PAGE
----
Drive, The Artist, The Tree of Life and The Girl With The Dragon Tattoo make our list of the top ten movies of 2011

by Brad Sturdivant

Best movies of 2011

As 2011 draws to a close, I think we can now safely say that it was a rather rough year at the cinema.  As much as I like the movies listed below, there’s nothing this year that stands out as a truly great film.  In fact, 2011 is a year full of disappointments as many of the big blockbusters of the summer proved to be less than what we had hoped for.  As for Oscar contenders, picking a Best Picture winner is going to be tough and will have more to do with the marketing than the actual film (thus giving a huge advantage to The Weinsteins).  But even though 2011 wasn’t a great year for movies, it was a great year for performances, featuring some great turns from seasoned vets like George Clooney, Brad Pitt, Tilda Swinton and Viola Davis, along with impressive turns from relative newcomers Elizabeth Olsen, Rooney Mara and Jean Dujardin.  And of course, Mr. It Boy himself, Ryan Gosling, who turned in three great performances.  But the focus here is on the movies, and the top ten movies of 2011 are:

Tom Cruise in Mission Impossible Ghost Protocol

10. MISSION: IMPOSSIBLE – GHOST PROTOCOL – The tenth spot is always reserved for the most entertaining film of the year, and this year the prize goes to the fourth Mission Impossible film.  I left the theater exhausted after watching Tom Cruise go from one crazy stunt to another.  Yeah, the film lacked a legit story and the transitions from plot point to plot point were rushed, but when the action started, it never let up.

9. EXTREMELY LOUD AND INCREDIBLY CLOSE – Although I’ve never seen a more consistently depressing movie, I couldn’t help but love this film.  Kudos has to be given to the filmmakers for handling the 9/11 tragedy well and for giving us great characters that furthered a magnificent story.  Add to that impressive performances from newcomer Thomas Horn and vets Tom Hanks and Sandra Bullock, and this is easily one of the best films of the year.

8. MARGIN CALL – Even though I had a hard time connecting with any of the characters, director and writer J.C. Chandor did a fantastic job replicating the business atmosphere.  Intense at times and thought provoking at others, MARGIN CALL is a film that will challenge you on an intellectual level.  This is highly recommended for anyone that has ever sat at an executive roundtable.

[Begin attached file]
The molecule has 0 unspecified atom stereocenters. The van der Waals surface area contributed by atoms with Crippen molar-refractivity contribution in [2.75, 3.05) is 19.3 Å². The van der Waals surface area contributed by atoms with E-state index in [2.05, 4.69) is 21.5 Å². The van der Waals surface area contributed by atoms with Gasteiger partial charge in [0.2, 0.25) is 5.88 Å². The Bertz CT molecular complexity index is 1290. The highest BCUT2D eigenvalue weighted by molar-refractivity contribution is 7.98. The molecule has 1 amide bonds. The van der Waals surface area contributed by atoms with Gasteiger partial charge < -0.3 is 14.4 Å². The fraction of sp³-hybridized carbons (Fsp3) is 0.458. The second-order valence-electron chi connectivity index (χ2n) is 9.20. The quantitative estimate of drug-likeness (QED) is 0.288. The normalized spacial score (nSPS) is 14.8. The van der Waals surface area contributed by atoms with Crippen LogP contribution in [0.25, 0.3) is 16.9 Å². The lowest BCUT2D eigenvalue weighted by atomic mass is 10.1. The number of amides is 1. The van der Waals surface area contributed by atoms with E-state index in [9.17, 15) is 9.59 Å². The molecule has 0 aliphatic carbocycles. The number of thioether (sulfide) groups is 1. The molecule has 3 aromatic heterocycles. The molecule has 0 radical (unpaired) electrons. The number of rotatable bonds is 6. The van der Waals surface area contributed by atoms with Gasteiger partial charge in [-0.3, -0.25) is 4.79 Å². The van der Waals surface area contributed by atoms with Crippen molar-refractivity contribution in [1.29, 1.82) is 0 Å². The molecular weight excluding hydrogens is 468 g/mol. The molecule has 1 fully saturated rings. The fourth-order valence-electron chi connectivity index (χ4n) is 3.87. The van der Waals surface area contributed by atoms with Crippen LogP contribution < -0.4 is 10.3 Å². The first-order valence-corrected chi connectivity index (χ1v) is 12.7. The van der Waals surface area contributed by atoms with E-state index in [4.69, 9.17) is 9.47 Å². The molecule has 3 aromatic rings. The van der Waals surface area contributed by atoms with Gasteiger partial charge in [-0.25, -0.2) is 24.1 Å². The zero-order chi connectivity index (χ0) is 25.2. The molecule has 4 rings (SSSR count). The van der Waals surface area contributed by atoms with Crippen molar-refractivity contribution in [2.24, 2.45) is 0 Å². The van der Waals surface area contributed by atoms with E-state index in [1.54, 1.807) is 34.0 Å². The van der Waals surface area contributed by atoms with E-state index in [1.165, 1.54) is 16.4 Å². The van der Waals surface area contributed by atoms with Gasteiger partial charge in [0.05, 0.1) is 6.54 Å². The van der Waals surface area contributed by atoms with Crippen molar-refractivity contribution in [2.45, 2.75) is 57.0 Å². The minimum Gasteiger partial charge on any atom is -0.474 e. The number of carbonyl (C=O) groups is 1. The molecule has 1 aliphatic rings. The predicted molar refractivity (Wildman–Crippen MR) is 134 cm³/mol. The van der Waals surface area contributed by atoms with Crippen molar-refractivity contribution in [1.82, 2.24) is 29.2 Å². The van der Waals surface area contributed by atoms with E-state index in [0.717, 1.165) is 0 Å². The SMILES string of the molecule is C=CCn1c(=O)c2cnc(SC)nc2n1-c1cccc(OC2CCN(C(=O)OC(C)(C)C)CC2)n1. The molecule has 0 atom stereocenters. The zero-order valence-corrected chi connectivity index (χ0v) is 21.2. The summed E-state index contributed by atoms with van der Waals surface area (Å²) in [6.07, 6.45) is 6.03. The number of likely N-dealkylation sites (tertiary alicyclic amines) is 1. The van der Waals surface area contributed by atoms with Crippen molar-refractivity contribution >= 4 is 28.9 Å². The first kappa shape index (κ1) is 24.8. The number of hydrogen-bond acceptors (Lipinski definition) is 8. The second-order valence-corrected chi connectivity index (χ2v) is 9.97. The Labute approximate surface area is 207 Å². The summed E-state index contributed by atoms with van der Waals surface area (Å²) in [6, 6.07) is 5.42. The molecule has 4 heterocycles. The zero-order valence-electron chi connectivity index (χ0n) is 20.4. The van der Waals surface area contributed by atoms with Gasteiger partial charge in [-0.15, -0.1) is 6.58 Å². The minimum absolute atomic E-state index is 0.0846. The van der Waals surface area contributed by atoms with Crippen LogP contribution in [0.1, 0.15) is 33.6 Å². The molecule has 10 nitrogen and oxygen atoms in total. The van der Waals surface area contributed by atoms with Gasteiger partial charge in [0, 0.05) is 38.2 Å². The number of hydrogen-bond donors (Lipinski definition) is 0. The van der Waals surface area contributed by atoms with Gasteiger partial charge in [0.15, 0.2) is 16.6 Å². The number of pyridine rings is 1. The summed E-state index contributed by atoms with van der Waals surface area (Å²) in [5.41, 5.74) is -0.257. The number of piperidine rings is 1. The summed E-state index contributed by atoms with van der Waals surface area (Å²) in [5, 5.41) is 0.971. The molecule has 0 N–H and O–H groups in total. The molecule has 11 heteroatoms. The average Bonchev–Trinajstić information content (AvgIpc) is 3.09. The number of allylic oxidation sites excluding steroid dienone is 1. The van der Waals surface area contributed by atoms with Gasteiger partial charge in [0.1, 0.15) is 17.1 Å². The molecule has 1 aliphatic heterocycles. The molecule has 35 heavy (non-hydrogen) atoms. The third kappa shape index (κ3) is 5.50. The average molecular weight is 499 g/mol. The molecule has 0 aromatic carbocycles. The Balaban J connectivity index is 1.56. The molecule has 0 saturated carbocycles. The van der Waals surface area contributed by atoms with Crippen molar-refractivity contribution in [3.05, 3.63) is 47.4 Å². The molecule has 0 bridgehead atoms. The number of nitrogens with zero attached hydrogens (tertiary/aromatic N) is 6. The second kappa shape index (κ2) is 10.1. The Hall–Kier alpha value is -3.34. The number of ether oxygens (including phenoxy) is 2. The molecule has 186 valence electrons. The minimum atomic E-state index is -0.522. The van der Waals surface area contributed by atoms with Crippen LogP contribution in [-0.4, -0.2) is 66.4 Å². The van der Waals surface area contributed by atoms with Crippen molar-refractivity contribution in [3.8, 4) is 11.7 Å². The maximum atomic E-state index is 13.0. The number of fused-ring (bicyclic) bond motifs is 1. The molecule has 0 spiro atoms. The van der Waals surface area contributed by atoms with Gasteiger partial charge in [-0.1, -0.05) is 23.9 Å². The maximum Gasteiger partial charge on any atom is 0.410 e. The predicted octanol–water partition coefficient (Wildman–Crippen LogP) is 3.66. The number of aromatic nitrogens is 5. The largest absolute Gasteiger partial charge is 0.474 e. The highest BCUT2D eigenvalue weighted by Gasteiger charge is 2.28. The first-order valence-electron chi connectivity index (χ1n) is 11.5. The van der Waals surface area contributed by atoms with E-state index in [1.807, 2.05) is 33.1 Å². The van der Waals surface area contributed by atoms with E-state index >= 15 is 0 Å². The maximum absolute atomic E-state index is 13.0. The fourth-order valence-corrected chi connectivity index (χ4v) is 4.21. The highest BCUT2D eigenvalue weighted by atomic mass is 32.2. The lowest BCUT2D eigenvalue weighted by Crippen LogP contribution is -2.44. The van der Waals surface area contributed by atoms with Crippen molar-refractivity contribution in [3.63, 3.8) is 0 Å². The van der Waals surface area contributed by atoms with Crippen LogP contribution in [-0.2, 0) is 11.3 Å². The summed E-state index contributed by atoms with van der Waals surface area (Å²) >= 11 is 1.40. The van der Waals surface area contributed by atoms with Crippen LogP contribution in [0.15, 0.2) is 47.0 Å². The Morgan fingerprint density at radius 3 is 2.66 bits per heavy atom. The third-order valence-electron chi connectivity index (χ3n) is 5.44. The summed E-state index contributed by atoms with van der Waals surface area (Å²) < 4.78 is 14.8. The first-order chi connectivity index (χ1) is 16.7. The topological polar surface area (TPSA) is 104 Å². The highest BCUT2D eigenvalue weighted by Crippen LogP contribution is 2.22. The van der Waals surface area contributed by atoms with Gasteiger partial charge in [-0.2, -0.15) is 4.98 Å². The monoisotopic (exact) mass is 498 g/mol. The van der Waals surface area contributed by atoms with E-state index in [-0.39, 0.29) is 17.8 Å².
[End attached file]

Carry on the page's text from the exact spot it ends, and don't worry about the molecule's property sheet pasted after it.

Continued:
Bridesmaids

7. BRIDESMAIDSComedies are strange in the sense that if you don’t see them before the hype starts, then they can rarely live up to your expectations.  I was fortunate enough to see BRIDESMAIDS two months before it hit theaters and at that time, no one was talking about it.  I laughed so hard I cried in the theater and I find it still holds up to multiple viewings.

6. WARRIOR – The saddest thing about WARRIOR is that so few people saw it.  It’s a great film and using MMA fighting as the replacement for boxing worked well to add excitement to a genre that we’re all too familiar with.  But in addition to the great fight scenes, we get a heartfelt story about two brothers struggling with life and the scars their estranged father made on them.  It’s heavy stuff for a sports movie.

5. HARRY POTTER AND THE DEATHLY HALLOWS PART 2 – I was severely disappointed with Part 1, but the second part more than made up for it.  The Harry Potter franchise is a mixed bag of movies, but I was in awe as to how wonderful the last film in the series was.  It was a perfect ending to the world of Harry Potter and satisfied even the most die-hard Potter fans.

Rooney Mara in The Girl With The Dragon Tattoo (2011)

4. THE GIRL WITH THE DRAGON TATTOO – David Fincher’s English language remake of the Swedish film was a rousing success, and that’s coming from someone that loved the original.  As much as I liked Rooney Mara and Daniel Craig in their roles, the star of the film was Fincher’s directing, which was enough to make this already good film great.

3. THE ARTIST – The silent, black and white film from director Michel Hazavinicius caught me completely off guard.  I wasn’t sure I was going to be able to stomach 90 minutes without dialogue or color, but as it turns out, it’s possible to make a great film without either.  I’m curious to see how this film will be received by the mass public, especially if it gets some Oscar love.

2. THE TREE OF LIFE – This is one of the most polarizing films to come along in recent memory, but the more I think about it, the more I love it.  Terrence Malick’s existential film about the meaning of life isn’t for everyone, but for those up to the task, it’s an impressive visual journey that will stick with you long after you see it.

Ryan Gosling in Drive

1. DRIVE – The Cannes darling managed to make it through the end of year Oscar push and come out as the best movie of the year.  Director Nicolas Winding Refn won over a lot of fans and anyone that wasn’t already on the Ryan Gosling bandwagon was officially on board after watching this film.  The beauty of it is that it didn’t do anything different or new, it just did everything better.

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